The Minneapolis Police Department is moving forward with its unmanned aerial vehicle (UAV) drone program in an effort to improve public safety despite heavy opposition from the public.
The MPD argued that the drones, which they estimate will cost taxpayers around $30,000 to $40,000, are a cheaper, safer and more effective alternative to helicopters, with greater maneuverability and without the need for a pilot in the cockpit.
The department explained that drones are a one-off purchase while helicopters cost thousands of dollars per hour to operate.
UAVs also offer unique advantages by getting more eyes on the ground, with the ability to weave between buildings, streets and alleys. They can also give officers’ a bird’s-eye view of an area by flying up to 400 feet in the sky.
Police say the technology can further help assess emergencies and natural disasters from a distance instead of putting officers in potentially dangerous situations.
The MPD assured the public that they were following state guidelines with their drone program policy.
Minnesota law allows law enforcement agencies in the state to use drones with certain limitations and privacy protections, such as requiring a warrant when using a drone that obtains biometric data or has facial recognition capabilities.
The law also requires agencies to report when they use a drone without a search warrant, the reason for its deployment and the associated cost.
MPD Commander Jonathon Kingsbury said that due to staffing shortages and less police on the streets, the department had been forced to pursue alternative public safety strategies — in this case, drone technology.
“We can cover a lot of area quickly in search of a lost child, vulnerable adult or even a suspect much more so than officers on foot or in squad cars,” Kingsbury explained.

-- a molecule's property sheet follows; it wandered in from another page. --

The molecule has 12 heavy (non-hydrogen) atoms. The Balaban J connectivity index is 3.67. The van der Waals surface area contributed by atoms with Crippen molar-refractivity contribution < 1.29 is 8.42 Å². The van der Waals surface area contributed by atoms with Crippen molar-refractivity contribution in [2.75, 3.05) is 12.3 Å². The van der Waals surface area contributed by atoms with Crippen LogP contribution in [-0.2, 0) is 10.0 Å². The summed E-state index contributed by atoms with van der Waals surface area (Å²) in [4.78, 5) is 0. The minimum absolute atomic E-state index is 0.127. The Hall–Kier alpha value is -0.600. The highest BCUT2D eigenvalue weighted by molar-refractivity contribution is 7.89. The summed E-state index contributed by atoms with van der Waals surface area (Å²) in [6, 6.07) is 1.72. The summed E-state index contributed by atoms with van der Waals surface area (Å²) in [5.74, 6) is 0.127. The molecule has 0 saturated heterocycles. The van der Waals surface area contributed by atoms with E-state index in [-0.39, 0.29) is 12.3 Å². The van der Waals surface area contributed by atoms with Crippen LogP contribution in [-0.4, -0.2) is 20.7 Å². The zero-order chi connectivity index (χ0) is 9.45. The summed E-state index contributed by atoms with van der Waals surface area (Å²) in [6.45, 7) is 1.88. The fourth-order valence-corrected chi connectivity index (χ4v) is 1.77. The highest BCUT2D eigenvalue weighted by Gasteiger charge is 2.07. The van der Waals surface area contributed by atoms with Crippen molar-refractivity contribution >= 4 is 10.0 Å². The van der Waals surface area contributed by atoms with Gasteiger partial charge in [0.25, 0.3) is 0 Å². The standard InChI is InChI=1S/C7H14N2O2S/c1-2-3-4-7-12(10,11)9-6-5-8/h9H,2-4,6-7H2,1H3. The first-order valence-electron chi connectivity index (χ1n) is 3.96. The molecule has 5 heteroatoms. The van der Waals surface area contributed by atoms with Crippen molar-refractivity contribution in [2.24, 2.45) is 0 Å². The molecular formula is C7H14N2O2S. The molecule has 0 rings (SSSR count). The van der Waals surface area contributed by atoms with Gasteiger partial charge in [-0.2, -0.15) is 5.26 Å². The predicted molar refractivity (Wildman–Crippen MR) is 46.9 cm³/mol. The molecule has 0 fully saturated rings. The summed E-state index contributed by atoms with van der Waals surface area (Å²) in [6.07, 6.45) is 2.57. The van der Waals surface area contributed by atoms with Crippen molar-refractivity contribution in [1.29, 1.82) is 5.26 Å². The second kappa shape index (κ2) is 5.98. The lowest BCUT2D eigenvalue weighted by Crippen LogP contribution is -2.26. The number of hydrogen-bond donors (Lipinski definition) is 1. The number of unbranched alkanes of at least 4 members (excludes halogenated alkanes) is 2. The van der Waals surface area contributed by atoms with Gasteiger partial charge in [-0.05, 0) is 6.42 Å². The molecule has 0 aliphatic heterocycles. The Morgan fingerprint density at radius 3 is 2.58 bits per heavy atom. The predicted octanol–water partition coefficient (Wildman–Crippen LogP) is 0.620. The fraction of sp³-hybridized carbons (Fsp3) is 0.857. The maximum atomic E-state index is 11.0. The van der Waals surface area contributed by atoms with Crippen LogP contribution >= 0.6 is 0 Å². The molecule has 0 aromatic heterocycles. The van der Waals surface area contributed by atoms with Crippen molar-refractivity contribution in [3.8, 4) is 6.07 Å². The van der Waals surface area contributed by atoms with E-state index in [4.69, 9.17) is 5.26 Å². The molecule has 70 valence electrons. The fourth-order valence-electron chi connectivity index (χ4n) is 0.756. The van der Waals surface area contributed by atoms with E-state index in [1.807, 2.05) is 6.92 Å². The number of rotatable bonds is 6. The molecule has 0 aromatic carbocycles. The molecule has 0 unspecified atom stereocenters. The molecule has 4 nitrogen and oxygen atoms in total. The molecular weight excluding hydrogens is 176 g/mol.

The MPD currently has 604 sworn police officers. However, 33 of those are on continuous leave for two weeks at a time.
According to a report from the Bureau of Criminal Apprehension, agencies across the state deployed drones a total of 2,200 times in 2021.
The data showed that most of these deployments were used for police training or public relations purposes. Drones were deployed for emergency situations involving a risk of death or bodily harm to a person just 23% of the time.
Kingsbury said the department plans to use drones cautiously and has developed a strict policy for their use.
The drone policy, which will be finalized in the coming weeks, requires the department to first obtain a warrant if using a UAV to target an individual or group, prohibits the use of weapons on drones and bans the use of drones for harassment, collecting data on protests, and the surveillance of random civilians not involved in a criminal investigation.
Criminal defense attorney Joe Tamburino is a proponent of the program. He said that using drones could help boost public safety by allowing police to get to crime scenes and identify license plates more easily.
Other proponents of the program said that the technology could help limit dangerous encounters between police and civilians.
However, many community members said they don’t trust the department to adhere to their drone policy, citing accountability as a major concern.
“The last thing we need is to exacerbate the already strained relations between MPD and the citizens of Minneapolis by introducing technology that carries vast potential for abuse with little to no real meaningful public input or oversight,” Mill District resident Susan Van Pelt told the city council.
Munira Mohamed, an advocate with the coalition Safety not Surveillance, told the MinnPost that relying on technology to replace human personnel raises numerous moral issues.
“You have all of this new technology and new algorithms and new ways of surveilling people and tracking people’s data, but you need some kind of human controls, you need some kind of human element that’s able to make the decision that we want to protect people’s civil rights,” she said. “A computer shouldn’t be making any kind of decision when it comes to life and death circumstances like the criminal justice system or in law enforcement.”
The MPD has not yet acquired the equipment.